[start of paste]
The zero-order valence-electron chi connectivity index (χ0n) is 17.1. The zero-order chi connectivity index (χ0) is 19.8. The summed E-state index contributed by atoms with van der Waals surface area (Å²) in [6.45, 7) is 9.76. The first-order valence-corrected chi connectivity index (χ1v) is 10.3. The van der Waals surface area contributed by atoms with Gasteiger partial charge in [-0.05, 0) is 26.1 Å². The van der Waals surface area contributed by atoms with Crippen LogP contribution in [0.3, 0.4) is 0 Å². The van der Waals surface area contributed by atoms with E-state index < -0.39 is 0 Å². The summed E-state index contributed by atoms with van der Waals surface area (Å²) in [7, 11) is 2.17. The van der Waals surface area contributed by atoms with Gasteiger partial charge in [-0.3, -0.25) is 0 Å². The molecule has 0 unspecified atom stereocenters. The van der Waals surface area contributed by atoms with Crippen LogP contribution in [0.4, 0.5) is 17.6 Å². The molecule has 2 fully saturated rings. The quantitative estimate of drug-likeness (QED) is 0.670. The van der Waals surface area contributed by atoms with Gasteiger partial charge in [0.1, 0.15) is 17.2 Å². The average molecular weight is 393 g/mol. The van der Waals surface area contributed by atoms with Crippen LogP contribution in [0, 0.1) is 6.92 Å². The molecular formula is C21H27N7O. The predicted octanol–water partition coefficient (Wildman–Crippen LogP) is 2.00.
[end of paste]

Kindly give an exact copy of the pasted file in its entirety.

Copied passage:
The zero-order valence-electron chi connectivity index (χ0n) is 17.1. The zero-order chi connectivity index (χ0) is 19.8. The summed E-state index contributed by atoms with van der Waals surface area (Å²) in [6.45, 7) is 9.76. The first-order valence-corrected chi connectivity index (χ1v) is 10.3. The van der Waals surface area contributed by atoms with Gasteiger partial charge in [-0.05, 0) is 26.1 Å². The van der Waals surface area contributed by atoms with Crippen LogP contribution in [0.3, 0.4) is 0 Å². The van der Waals surface area contributed by atoms with E-state index < -0.39 is 0 Å². The summed E-state index contributed by atoms with van der Waals surface area (Å²) in [7, 11) is 2.17. The van der Waals surface area contributed by atoms with Gasteiger partial charge in [-0.3, -0.25) is 0 Å². The molecule has 0 unspecified atom stereocenters. The van der Waals surface area contributed by atoms with Crippen LogP contribution in [0.4, 0.5) is 17.6 Å². The molecule has 2 fully saturated rings. The quantitative estimate of drug-likeness (QED) is 0.670. The van der Waals surface area contributed by atoms with Gasteiger partial charge in [0.1, 0.15) is 17.2 Å². The average molecular weight is 393 g/mol. The van der Waals surface area contributed by atoms with Crippen LogP contribution in [0, 0.1) is 6.92 Å². The molecular formula is C21H27N7O. The predicted octanol–water partition coefficient (Wildman–Crippen LogP) is 2.00.